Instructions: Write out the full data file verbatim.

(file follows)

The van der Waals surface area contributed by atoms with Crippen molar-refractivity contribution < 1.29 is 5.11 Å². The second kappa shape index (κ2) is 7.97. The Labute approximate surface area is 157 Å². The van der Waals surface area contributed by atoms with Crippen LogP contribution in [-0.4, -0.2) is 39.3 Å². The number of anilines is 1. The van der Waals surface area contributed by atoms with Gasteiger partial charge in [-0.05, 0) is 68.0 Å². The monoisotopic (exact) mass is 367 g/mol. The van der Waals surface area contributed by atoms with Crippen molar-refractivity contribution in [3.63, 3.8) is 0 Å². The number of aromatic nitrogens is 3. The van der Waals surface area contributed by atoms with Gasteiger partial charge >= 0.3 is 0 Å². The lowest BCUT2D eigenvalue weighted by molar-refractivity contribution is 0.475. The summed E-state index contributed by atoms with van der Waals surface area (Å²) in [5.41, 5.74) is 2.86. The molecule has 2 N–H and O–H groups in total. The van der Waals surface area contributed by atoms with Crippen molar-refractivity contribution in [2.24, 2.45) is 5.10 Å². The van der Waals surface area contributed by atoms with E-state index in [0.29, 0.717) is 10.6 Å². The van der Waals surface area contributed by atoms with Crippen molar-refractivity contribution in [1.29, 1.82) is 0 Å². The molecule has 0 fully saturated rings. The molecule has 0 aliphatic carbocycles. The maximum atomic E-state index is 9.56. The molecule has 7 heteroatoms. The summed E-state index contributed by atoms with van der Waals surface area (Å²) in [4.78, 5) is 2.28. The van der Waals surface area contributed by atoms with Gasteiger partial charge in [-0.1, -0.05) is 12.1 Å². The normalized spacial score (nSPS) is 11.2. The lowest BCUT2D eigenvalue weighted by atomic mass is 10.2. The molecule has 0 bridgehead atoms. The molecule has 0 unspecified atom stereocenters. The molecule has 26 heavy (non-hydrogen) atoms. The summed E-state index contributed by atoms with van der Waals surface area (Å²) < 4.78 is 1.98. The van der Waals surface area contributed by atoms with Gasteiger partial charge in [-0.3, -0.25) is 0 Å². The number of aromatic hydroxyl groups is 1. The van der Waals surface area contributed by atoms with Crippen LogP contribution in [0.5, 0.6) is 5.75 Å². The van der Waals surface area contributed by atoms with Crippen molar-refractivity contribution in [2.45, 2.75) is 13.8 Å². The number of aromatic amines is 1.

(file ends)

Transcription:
The van der Waals surface area contributed by atoms with Crippen molar-refractivity contribution < 1.29 is 5.11 Å². The second kappa shape index (κ2) is 7.97. The Labute approximate surface area is 157 Å². The van der Waals surface area contributed by atoms with Crippen LogP contribution in [-0.4, -0.2) is 39.3 Å². The number of anilines is 1. The van der Waals surface area contributed by atoms with Gasteiger partial charge in [-0.05, 0) is 68.0 Å². The monoisotopic (exact) mass is 367 g/mol. The van der Waals surface area contributed by atoms with Crippen molar-refractivity contribution in [3.63, 3.8) is 0 Å². The number of aromatic nitrogens is 3. The van der Waals surface area contributed by atoms with Gasteiger partial charge >= 0.3 is 0 Å². The lowest BCUT2D eigenvalue weighted by molar-refractivity contribution is 0.475. The summed E-state index contributed by atoms with van der Waals surface area (Å²) in [5.41, 5.74) is 2.86. The molecule has 2 N–H and O–H groups in total. The van der Waals surface area contributed by atoms with Crippen molar-refractivity contribution in [2.24, 2.45) is 5.10 Å². The van der Waals surface area contributed by atoms with E-state index in [0.29, 0.717) is 10.6 Å². The van der Waals surface area contributed by atoms with Crippen molar-refractivity contribution in [1.29, 1.82) is 0 Å². The molecule has 0 fully saturated rings. The molecule has 0 aliphatic carbocycles. The maximum atomic E-state index is 9.56. The molecule has 7 heteroatoms. The summed E-state index contributed by atoms with van der Waals surface area (Å²) in [4.78, 5) is 2.28. The van der Waals surface area contributed by atoms with Gasteiger partial charge in [-0.1, -0.05) is 12.1 Å². The normalized spacial score (nSPS) is 11.2. The lowest BCUT2D eigenvalue weighted by atomic mass is 10.2. The molecule has 0 bridgehead atoms. The molecule has 0 unspecified atom stereocenters. The molecule has 26 heavy (non-hydrogen) atoms. The summed E-state index contributed by atoms with van der Waals surface area (Å²) < 4.78 is 1.98. The van der Waals surface area contributed by atoms with Gasteiger partial charge in [-0.3, -0.25) is 0 Å². The number of aromatic hydroxyl groups is 1. The van der Waals surface area contributed by atoms with Crippen LogP contribution in [0.5, 0.6) is 5.75 Å². The van der Waals surface area contributed by atoms with Crippen molar-refractivity contribution in [2.45, 2.75) is 13.8 Å². The number of aromatic amines is 1.